Exhibit | April 4, 2011

Exhibition at The Morgan Looks at the 'To-Do' Lists of Artists and Writers

New York, NY, April 4, 2011—From the weekly shopping list to the Ten Commandments, our lives are full of lists—some dashed off quickly, others beautifully illustrated, all providing insight into the personalities and habits of their makers. Beginning June 3, a new exhibition at The Morgan Library & Museum celebrates this most common form of documentation by presenting an array of lists made by a broad range of artists, from Pablo Picasso and Alexander Calder to H. L. Mencken, Eero Saarinen, Elaine de Kooning, and Lee Krasner. Lists: To-dos, Illustrated Inventories, Collected Thoughts, and Other Artists' Enumerations from the Smithsonian's Archives of American Art is on view through October 2. With examples such as Picasso's picks for the great artists of his age (Gris, Léger, etc.), H. L. Mencken's autobiographical facts ("I never have a head-ache from drink"), and Robert Smithson's collection of quotations about spirals, the items on view are intriguing, revealing, humorous, and poignant.????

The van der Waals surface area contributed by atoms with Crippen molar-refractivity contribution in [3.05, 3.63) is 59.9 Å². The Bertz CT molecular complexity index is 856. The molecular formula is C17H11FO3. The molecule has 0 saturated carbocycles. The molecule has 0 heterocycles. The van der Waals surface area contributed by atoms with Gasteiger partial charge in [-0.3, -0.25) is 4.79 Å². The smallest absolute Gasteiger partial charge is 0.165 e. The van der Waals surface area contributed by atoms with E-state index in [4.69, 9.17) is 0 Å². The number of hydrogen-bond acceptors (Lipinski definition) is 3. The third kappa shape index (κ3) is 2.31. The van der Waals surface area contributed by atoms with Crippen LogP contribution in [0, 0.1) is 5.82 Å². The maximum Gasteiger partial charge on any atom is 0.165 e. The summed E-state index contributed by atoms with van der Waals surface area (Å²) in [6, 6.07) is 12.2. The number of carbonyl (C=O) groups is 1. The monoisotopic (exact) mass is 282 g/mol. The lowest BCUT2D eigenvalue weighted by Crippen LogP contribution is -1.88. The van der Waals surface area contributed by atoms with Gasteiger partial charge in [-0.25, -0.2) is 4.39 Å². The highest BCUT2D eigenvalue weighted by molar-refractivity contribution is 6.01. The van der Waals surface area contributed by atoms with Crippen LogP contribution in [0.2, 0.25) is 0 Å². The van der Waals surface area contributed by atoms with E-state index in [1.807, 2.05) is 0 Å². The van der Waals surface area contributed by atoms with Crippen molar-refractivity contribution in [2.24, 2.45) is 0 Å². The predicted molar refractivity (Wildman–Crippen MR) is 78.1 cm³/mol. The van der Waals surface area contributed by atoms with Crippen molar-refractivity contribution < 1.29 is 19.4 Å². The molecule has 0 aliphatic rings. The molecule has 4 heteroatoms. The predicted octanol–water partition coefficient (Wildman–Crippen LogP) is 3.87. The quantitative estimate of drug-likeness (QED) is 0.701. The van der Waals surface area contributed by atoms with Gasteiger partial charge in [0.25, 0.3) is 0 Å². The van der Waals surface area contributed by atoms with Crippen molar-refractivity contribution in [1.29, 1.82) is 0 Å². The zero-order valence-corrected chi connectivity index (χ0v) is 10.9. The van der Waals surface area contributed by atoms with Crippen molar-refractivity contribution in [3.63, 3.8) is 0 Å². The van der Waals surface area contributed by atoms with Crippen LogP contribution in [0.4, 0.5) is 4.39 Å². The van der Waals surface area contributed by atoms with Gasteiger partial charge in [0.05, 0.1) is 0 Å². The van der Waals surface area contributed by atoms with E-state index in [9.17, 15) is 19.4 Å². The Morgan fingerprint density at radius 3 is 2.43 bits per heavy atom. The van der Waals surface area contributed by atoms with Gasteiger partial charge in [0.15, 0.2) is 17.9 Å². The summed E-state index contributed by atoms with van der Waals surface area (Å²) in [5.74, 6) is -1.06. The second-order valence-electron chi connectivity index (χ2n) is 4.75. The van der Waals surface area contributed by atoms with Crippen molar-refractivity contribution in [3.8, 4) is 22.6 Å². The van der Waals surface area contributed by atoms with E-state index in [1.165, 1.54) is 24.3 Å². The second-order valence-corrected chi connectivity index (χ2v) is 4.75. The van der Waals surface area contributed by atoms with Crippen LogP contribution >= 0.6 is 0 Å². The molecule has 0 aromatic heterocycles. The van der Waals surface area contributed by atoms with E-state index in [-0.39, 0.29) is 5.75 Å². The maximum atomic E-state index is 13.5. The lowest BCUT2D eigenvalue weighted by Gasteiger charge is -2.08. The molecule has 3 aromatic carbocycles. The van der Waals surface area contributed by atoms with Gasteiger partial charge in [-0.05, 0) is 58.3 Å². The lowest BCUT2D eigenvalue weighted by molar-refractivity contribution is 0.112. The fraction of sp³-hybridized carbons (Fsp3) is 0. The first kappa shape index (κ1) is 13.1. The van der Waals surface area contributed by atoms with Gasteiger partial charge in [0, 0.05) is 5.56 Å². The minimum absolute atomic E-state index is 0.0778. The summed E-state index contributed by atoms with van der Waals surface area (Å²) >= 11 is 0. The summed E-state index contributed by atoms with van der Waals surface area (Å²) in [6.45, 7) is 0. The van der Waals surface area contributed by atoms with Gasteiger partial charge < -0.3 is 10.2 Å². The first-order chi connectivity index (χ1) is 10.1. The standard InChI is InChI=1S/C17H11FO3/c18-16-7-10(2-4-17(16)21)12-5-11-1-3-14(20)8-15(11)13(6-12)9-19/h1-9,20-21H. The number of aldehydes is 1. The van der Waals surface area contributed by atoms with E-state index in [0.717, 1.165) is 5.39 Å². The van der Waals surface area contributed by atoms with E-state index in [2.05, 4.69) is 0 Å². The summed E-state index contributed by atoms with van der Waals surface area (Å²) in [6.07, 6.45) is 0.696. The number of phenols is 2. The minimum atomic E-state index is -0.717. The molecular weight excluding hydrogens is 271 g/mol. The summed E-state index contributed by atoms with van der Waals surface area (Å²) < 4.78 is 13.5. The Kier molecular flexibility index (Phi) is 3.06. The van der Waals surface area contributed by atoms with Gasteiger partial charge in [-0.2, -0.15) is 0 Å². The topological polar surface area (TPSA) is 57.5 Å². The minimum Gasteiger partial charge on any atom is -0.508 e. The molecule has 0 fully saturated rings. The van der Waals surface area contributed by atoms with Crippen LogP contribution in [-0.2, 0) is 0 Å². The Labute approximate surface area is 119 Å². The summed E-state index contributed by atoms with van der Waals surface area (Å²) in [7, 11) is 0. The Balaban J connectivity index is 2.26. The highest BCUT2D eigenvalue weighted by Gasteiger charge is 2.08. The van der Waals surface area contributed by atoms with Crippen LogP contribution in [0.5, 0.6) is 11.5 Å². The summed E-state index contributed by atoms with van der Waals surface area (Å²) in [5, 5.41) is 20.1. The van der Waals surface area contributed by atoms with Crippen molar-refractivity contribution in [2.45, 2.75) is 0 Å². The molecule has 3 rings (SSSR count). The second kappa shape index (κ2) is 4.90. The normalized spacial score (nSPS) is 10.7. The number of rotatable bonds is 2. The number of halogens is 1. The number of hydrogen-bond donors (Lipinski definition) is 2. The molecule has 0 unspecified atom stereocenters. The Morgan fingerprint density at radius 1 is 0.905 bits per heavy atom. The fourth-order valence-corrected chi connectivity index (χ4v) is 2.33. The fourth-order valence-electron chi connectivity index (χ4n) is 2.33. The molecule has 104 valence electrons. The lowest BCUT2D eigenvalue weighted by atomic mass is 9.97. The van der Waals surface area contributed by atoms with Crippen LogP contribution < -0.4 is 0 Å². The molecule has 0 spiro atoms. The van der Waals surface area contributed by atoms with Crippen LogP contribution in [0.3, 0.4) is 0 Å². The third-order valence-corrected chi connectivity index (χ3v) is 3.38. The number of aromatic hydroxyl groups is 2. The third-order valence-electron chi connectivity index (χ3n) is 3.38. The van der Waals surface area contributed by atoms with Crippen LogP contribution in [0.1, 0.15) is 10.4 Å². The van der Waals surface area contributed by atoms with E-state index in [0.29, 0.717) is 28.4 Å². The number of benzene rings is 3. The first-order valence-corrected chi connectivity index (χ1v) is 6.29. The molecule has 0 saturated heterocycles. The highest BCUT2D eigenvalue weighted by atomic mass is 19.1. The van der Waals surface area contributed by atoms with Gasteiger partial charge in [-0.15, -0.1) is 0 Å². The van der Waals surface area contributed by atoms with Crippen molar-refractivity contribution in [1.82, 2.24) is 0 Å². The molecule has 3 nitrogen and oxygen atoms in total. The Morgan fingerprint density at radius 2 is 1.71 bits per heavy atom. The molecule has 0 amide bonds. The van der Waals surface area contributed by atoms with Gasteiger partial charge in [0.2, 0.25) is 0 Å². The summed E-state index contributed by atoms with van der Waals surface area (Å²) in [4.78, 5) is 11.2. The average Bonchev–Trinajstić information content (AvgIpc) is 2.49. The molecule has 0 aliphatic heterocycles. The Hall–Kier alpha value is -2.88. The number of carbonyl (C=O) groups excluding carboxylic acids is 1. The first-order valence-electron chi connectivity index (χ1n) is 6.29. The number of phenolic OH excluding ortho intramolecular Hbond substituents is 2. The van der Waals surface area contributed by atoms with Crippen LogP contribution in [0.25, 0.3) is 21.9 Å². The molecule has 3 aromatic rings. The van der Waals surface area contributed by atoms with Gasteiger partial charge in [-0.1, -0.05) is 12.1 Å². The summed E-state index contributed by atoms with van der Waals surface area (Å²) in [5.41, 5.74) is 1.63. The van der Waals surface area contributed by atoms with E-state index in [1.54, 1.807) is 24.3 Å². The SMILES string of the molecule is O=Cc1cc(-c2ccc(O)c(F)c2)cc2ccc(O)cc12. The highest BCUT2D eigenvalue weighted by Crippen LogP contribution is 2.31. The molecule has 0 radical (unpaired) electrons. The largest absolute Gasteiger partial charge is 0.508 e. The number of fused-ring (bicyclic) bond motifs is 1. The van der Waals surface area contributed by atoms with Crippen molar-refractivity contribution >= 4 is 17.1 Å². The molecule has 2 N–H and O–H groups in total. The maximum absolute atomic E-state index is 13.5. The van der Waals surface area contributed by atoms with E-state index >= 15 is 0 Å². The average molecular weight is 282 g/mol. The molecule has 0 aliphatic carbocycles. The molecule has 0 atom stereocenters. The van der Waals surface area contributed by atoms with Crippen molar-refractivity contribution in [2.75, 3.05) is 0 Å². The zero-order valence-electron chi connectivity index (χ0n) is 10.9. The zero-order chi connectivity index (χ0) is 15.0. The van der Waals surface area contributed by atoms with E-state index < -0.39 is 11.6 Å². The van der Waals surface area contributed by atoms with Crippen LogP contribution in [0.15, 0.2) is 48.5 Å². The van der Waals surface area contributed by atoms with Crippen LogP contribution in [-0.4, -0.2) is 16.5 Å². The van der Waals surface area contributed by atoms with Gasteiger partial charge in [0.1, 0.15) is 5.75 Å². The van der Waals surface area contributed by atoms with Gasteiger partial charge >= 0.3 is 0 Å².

The exhibition, which is organized by the Smithsonian's Archives of American Art, presents some eighty lists, including "to-dos," paintings sold, appointments made and met, supplies to get and places to see, and people who are "in." Some documents are historically important, throwing light on a moment, movement, or event; others are private, providing an intimate view of an artist's personal life. Eero Saarinen, for example, enumerated the good qualities of New York Times art editor and critic Aline Bernstein, his soon-to-be second wife. Oscar Bluemner crafted lists of color combinations for a single painting. Picasso itemized his recommendations for the ground-breaking 1913 Armory show, and Grant Wood listed previous economic depressions, perhaps with the hope that the Great Depression would soon end. ??